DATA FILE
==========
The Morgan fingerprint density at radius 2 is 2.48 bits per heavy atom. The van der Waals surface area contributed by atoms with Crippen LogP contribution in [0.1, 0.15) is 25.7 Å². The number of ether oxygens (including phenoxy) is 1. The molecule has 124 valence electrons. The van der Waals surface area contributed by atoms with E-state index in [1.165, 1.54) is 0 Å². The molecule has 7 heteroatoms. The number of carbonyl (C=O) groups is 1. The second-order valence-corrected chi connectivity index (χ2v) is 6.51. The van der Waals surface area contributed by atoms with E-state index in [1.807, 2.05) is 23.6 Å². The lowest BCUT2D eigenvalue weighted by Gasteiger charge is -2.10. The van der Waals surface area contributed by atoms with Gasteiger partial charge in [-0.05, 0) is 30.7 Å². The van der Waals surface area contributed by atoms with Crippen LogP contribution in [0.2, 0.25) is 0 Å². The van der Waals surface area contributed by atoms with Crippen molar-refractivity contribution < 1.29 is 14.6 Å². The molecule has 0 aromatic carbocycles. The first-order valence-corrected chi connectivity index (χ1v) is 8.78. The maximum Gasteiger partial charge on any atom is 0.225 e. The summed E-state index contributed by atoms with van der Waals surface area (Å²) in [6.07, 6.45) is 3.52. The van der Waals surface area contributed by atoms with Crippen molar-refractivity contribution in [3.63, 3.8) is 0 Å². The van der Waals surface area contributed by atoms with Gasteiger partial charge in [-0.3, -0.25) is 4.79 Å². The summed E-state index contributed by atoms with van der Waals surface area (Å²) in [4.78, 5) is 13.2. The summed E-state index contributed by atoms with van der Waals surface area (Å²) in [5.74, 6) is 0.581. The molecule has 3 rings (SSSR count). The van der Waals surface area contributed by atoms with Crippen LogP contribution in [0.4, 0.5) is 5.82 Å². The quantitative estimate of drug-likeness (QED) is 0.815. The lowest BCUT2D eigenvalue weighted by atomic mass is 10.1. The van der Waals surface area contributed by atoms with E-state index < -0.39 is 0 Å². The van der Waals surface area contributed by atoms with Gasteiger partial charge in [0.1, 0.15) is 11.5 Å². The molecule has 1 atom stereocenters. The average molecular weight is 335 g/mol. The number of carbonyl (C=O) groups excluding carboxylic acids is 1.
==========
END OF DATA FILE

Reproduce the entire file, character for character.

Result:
The Morgan fingerprint density at radius 2 is 2.48 bits per heavy atom. The van der Waals surface area contributed by atoms with Crippen LogP contribution in [0.1, 0.15) is 25.7 Å². The number of ether oxygens (including phenoxy) is 1. The molecule has 124 valence electrons. The van der Waals surface area contributed by atoms with E-state index in [1.165, 1.54) is 0 Å². The molecule has 7 heteroatoms. The number of carbonyl (C=O) groups is 1. The second-order valence-corrected chi connectivity index (χ2v) is 6.51. The van der Waals surface area contributed by atoms with E-state index in [1.807, 2.05) is 23.6 Å². The lowest BCUT2D eigenvalue weighted by Gasteiger charge is -2.10. The van der Waals surface area contributed by atoms with Gasteiger partial charge in [-0.05, 0) is 30.7 Å². The van der Waals surface area contributed by atoms with Crippen LogP contribution in [0.2, 0.25) is 0 Å². The van der Waals surface area contributed by atoms with Crippen molar-refractivity contribution < 1.29 is 14.6 Å². The molecule has 0 aromatic carbocycles. The first-order valence-corrected chi connectivity index (χ1v) is 8.78. The maximum Gasteiger partial charge on any atom is 0.225 e. The summed E-state index contributed by atoms with van der Waals surface area (Å²) in [6.07, 6.45) is 3.52. The van der Waals surface area contributed by atoms with Crippen molar-refractivity contribution in [3.63, 3.8) is 0 Å². The van der Waals surface area contributed by atoms with Gasteiger partial charge in [-0.3, -0.25) is 4.79 Å². The summed E-state index contributed by atoms with van der Waals surface area (Å²) in [4.78, 5) is 13.2. The summed E-state index contributed by atoms with van der Waals surface area (Å²) in [5.74, 6) is 0.581. The molecule has 3 rings (SSSR count). The van der Waals surface area contributed by atoms with Crippen LogP contribution in [0.4, 0.5) is 5.82 Å². The quantitative estimate of drug-likeness (QED) is 0.815. The lowest BCUT2D eigenvalue weighted by atomic mass is 10.1. The van der Waals surface area contributed by atoms with E-state index < -0.39 is 0 Å². The van der Waals surface area contributed by atoms with Gasteiger partial charge in [0.1, 0.15) is 11.5 Å². The molecule has 1 atom stereocenters. The average molecular weight is 335 g/mol. The number of carbonyl (C=O) groups excluding carboxylic acids is 1.